“IT today has to be both a marathoner and sprinter, at the same time” says Arun Chandrasekaran, Research Vice President at Gartner. In other words, IT organizations have to be able to respond in two parallel and different ways: one focused on stability and the other on business agility.
Chandrasekaran was speaking at the Gartner Data Center, Infrastructure & Operations Management Conference held in Las Vegas this week. Referencing a recent Gartner CIO survey that indicated that digitalization, the process of moving a business digital, was a key priority for CIOs, he says that to make this transition successfully, 40% of those CIOs are putting in place strategies to build a bimodal IT foundation.
What’s bimodal IT? This means the ability to run two different models of IT at the same time: The first, mode one, is around stability and reliability-focused applications. These are often functions we think of as traditional IT – infrastructure-focused, utilize a scale-up architecture, and are often looked at through the ever-important RAS and performance lenses. The second type, mode two, focuses on business agility. This model is information-centric, focuses on scale-out architectures, and key measurements are around scale and adaptability. With mode two, the mantra is often “fail fast, learn fast”, and, Chandrasekaran points out, stating that a solution is good enough truly means that it’s good enough – for now. Mode two development revolves around next practices, not best practices.
Innovation often begins at the periphery, so look for those use cases that present a new or changing challenge.
For most organizations, it isn’t a question of which mode is the right choice. Both modes need to exist simultaneously, says Gartner, and different use cases will more naturally fit one or the other. The use cases where traditional storage (like SAN or NAS) is employed, such as for financial data, will more easily lend themselves to mode one, because the key focus is on reliability and performance. On the other hand, Chandrasekaran points out, rapidly developing areas like big data or the Internet of Things are just not geared toward those SAN/NAS environments.
Stanley Zaffos, Gartner Research Vice President, explains that to understand which mode is right for a use case, you have to understand where the data is, the velocity at which that data is increasing, and the different types of data you’re dealing with. He adds that IT organizations have to look at the problems they need to solve which are important to their business, and if they can solve that problem in a way that’s more impactful, they need to start to incorporate that into their strategy. Innovation often begins at the periphery, so look for those use cases that present a new or changing challenge (like governing end-user data) and renovate there.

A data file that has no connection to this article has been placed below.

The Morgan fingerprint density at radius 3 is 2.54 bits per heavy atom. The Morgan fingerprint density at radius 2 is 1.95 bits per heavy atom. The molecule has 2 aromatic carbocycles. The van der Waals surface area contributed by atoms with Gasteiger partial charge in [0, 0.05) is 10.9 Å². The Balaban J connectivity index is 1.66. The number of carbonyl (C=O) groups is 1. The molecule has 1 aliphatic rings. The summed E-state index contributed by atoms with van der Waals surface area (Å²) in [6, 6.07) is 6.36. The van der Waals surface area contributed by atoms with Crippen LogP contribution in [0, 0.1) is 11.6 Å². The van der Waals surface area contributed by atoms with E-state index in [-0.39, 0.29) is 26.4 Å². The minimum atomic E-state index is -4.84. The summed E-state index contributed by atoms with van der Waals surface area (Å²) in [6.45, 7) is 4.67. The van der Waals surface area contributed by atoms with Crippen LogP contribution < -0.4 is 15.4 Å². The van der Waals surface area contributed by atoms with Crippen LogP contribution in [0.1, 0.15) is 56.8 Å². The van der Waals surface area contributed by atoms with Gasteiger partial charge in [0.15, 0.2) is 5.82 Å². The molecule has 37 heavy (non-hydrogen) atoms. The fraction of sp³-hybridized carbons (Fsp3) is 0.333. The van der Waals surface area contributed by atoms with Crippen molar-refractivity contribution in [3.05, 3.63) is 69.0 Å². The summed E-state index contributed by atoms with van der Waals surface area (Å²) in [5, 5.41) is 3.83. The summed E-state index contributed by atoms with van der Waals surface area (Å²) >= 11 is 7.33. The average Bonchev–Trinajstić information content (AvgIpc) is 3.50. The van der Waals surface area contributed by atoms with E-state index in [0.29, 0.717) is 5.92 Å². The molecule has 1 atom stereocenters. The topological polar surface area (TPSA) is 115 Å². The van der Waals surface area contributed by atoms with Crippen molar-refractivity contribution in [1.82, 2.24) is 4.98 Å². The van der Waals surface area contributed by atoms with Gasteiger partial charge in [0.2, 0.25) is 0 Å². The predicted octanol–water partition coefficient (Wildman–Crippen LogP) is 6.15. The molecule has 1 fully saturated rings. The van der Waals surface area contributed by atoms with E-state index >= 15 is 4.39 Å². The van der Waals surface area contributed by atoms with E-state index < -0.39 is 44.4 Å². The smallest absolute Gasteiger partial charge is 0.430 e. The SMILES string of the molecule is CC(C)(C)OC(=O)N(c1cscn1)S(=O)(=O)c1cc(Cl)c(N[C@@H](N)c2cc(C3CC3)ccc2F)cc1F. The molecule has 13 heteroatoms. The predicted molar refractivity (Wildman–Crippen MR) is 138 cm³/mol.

Of course, organizations can’t change how they do business overnight. Culture is critical when shifting to bimodal IT – instead of thinking inwardly and focusing on safety, reliability, etc., IT has focus externally on their audience and concentrate on flexibility, speed to development, and scalability. Says Chandrasekaran, “Shadow IT is not bimodal IT,” because with mode two, the speed of development and external focus addresses the needs and demands that might otherwise lead users to sidestep IT. He adds though that a successful transition to bimodal IT cannot happen without three things: support, recognition, and funding. There must be tight and constant communication between the development and operations teams – teams that traditionally are not inclined to work together closely. Executive embrace of bimodal IT is necessary to encourage this close collaboration.
“Not taking a risk is taking a risk” says Stanley Zaffos, Gartner Research Vice President.
IT organizations today can’t simply sit back and continue to do things as they always have. According to Zaffos, the IT environment today is in a rapid state of flux – there is chaos in technology, in vendors, and in the marketplace, and end-user expectations continue to rise rapidly. He says, “Not taking a risk is taking a risk” and points out that with so many emerging vendors, organizations have a great opportunity to think differently about how they work.
Finally, once a decision has been made to move to a bimodal foundation, commit. Says Chandrasekaran, organizations that fail when they move to a bimodal model do so because they don’t push enough. There is no middle ground and there is no room for compromise between the two modes. Once you make the decision to add a parallel track to meet agility concerns, move there aggressively.
Is your organization embracing a bimodal approach? What lessons have you learned? Share your comments below.
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